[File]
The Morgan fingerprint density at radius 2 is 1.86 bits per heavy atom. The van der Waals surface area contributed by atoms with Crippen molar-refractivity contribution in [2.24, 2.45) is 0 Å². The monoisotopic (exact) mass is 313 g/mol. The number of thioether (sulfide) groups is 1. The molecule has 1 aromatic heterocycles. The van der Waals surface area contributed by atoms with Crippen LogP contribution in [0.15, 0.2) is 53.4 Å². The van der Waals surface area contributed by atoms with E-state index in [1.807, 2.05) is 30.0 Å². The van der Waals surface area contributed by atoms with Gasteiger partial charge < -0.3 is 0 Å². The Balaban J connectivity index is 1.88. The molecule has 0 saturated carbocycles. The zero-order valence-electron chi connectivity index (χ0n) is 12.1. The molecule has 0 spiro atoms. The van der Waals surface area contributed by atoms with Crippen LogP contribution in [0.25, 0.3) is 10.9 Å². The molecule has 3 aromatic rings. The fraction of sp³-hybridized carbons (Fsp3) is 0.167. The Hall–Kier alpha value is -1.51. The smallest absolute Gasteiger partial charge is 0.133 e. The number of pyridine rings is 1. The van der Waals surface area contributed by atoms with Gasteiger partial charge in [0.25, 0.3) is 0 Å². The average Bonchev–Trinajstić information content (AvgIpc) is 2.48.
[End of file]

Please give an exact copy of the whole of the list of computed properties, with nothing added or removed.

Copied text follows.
The Morgan fingerprint density at radius 2 is 1.86 bits per heavy atom. The van der Waals surface area contributed by atoms with Crippen molar-refractivity contribution in [2.24, 2.45) is 0 Å². The monoisotopic (exact) mass is 313 g/mol. The number of thioether (sulfide) groups is 1. The molecule has 1 aromatic heterocycles. The van der Waals surface area contributed by atoms with Crippen LogP contribution in [0.15, 0.2) is 53.4 Å². The van der Waals surface area contributed by atoms with E-state index in [1.807, 2.05) is 30.0 Å². The van der Waals surface area contributed by atoms with Gasteiger partial charge < -0.3 is 0 Å². The Balaban J connectivity index is 1.88. The molecule has 0 saturated carbocycles. The zero-order valence-electron chi connectivity index (χ0n) is 12.1. The molecule has 0 spiro atoms. The van der Waals surface area contributed by atoms with Crippen LogP contribution in [0.25, 0.3) is 10.9 Å². The molecule has 3 aromatic rings. The fraction of sp³-hybridized carbons (Fsp3) is 0.167. The Hall–Kier alpha value is -1.51. The smallest absolute Gasteiger partial charge is 0.133 e. The number of pyridine rings is 1. The van der Waals surface area contributed by atoms with Gasteiger partial charge in [0.25, 0.3) is 0 Å². The average Bonchev–Trinajstić information content (AvgIpc) is 2.48.